Implementation of one-dose vaccination program in 1995 appears to have decreased hospitalizations
TUESDAY, Jan. 4 (HealthDay News) -- The number and rate of varicella-related hospitalizations declined significantly after implementation of a one-dose varicella vaccination program in 1995, according to a study published online Jan. 3 in Pediatrics.
Adriana S. Lopez, M.H.S., of the U.S. Centers for Disease Control and Prevention in Atlanta, and colleagues analyzed two national databases for trends in varicella-related hospitalizations in the United States in 2000 to 2006, after implementation of the varicella vaccination program, compared with those in the prevaccination era (1988 to 1995).
The investigators found that 24,488 varicella-related hospitalizations were estimated to occur during the one-dose vaccination era. The investigators also found that the varicella-related hospitalization rate was 0.12 per 10,000 population during the one-dose vaccination era compared with 0.42 per 10,000 population in the prevaccination era. Compared with those in the prevaccination era, the estimated annual average number of varicella-related hospitalizations was significantly lower and decreased by ≥65 percent in all age groups during the one-dose vaccination era. During the one-dose vaccination era, the varicella-related hospitalization rate estimated from the Nationwide Inpatient Sample was 0.09 per 10,000 population.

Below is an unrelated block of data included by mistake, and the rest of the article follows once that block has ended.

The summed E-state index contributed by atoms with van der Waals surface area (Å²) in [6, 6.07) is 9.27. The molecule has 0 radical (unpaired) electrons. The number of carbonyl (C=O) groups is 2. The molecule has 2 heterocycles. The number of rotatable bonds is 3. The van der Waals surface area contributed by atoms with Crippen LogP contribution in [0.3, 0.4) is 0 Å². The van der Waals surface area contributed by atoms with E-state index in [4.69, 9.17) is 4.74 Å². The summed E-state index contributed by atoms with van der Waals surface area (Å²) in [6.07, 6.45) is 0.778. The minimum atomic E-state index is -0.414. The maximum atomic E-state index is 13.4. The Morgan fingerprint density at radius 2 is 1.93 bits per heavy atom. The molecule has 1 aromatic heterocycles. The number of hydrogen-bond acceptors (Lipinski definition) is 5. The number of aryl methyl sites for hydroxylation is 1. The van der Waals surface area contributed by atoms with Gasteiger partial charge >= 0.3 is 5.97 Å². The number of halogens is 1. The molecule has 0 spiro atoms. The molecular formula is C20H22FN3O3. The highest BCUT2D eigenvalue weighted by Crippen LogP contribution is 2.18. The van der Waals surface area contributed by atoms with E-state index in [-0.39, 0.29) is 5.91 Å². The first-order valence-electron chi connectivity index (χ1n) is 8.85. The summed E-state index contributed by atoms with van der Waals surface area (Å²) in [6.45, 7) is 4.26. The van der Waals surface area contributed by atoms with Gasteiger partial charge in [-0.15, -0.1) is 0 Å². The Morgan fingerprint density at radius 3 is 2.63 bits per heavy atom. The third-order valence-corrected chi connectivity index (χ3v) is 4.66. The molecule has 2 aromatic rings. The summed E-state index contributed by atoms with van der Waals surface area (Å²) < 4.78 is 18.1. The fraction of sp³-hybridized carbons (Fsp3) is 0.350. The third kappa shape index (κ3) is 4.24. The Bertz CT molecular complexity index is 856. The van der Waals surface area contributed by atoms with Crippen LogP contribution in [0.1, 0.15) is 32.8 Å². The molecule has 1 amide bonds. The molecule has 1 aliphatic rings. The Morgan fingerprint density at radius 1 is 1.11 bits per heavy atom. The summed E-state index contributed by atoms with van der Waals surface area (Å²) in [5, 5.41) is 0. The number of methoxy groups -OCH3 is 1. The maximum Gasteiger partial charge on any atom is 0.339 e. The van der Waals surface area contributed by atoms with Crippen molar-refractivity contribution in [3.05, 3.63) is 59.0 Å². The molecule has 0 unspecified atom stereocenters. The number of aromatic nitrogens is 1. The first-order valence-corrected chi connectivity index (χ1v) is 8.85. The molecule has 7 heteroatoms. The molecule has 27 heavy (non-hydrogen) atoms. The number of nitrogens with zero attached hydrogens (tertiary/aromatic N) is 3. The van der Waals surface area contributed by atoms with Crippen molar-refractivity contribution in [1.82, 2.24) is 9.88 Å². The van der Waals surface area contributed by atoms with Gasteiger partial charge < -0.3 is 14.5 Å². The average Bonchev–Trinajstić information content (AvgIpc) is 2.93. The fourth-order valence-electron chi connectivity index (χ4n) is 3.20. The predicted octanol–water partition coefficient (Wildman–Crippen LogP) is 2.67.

"Assuming declines in varicella-related hospitalizations are due, mainly, to the routine childhood varicella vaccination program, these data suggest that varicella vaccination prevented ∼50,000 varicella-related hospitalizations in the United States from 2000 to 2006," the authors write.
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